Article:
The central bank of Brazil has moved to classify bought and sold crypto assets as per the laid out International Monetary Fund (IMF) guidelines.
Brazil’s central bank announced its decision on Aug 26. Under the new IMF standards, traded cryptos will be classified as non-financial products and as such, will be counted as goods on the central bank’s balance sheet.
Trading cryptocurrencies involves the execution of foreign exchange contracts, and these transactions are recorded in the central banks export and import statistics. Brazil being a net importer of crypto assets has apparently led to the lowering of trade surplus on its balance sheet.
According to cointelegraph brasil, the classification of cryptocurrencies as property is a great thing. This is because being recognized as property will make them eligible to be used as a payment mechanism. According to the central bank of Brazil, these classifications were recommended by the balance of payments statistics committee- an advisory committee to the IMF Statistics department that focuses on external sector statistics methodology.
The IMF has also been vocal on Facebook’s proposed cryptocurrency Libra. The body’s chief economist Gita Gopinath joined other officials in recommending that regulators remain vigilant in observing and taking action against Facebook’s Libra. Gopinath called on regulators to act quickly and expeditiously. Just like congressional rep Maxine waters, Gopinath had some specific concerns about Libra as well
“If you look particularly at countries that are not reserve currency countries, would this lead to backdoor dollarization? All of these questions and whether there will be enough checks and balances in place to prevent money laundering are very important.”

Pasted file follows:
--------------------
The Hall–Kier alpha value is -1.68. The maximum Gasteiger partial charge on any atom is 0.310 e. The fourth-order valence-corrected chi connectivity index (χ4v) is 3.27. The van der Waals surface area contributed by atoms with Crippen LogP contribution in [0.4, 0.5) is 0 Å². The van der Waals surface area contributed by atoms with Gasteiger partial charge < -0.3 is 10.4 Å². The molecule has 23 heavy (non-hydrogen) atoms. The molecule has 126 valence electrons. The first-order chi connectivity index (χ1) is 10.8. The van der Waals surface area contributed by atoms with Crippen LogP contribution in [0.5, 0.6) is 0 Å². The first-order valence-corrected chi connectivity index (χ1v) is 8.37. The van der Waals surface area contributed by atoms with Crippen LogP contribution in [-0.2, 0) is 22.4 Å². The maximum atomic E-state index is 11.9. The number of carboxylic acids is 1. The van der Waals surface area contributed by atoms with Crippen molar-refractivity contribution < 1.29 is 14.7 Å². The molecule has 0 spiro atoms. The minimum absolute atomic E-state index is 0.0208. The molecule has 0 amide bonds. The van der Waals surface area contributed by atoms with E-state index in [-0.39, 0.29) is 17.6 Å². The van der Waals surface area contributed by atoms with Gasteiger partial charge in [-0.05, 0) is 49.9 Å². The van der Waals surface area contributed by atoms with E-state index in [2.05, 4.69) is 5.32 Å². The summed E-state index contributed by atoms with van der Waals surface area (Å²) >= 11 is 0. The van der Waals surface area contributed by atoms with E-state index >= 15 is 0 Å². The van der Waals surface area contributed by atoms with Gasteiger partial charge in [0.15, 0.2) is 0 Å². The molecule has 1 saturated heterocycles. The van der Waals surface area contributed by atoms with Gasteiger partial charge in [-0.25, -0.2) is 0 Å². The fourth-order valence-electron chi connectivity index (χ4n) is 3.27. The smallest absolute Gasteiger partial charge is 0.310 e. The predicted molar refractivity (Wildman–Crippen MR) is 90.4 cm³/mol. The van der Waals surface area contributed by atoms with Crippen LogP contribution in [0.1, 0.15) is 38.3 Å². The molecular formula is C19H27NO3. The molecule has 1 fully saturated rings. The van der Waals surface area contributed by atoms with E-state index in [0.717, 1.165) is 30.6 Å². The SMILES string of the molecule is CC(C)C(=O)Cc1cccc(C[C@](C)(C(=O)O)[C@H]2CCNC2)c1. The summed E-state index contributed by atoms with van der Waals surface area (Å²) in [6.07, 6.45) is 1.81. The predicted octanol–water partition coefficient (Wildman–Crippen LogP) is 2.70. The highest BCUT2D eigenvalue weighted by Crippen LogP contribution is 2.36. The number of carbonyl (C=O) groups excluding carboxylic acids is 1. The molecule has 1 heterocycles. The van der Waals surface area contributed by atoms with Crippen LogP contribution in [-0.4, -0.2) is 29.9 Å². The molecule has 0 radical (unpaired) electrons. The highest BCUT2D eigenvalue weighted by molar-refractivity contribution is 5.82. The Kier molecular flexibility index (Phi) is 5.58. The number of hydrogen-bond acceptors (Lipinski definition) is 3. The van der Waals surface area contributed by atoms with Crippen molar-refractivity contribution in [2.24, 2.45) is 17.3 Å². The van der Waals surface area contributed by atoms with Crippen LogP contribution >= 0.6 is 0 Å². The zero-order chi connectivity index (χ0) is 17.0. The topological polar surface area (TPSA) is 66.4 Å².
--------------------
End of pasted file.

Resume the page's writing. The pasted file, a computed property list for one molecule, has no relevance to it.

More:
Just last month, congress wrote to Facebook and directed that Libra be developed no further until determines its effect on the current financial order.
“Facebook is already in the hands of over a quarter of the world’s population, it is imperative that Facebook and its partners immediately cease implementation plans until regulators and Congress have an opportunity to examine these issues and take action.”
Forbes contributor Enrique Dans also has a similar stance to IMF’s Gopinath. He called for strong oversight of crypto because according to him, Facebook has a bad history when it comes to client confidentiality.
Libra’s woes aside, there is a possibility that Brazil may just see a crypto boom with the acceptance of the IMF classification guidelines in the country. With cryptos being seen as property, it’s not unreasonable to believe that demand for them will soar. It is also very likely to be used as a means of exchange among those who do not fancy the country’s fiat currency.
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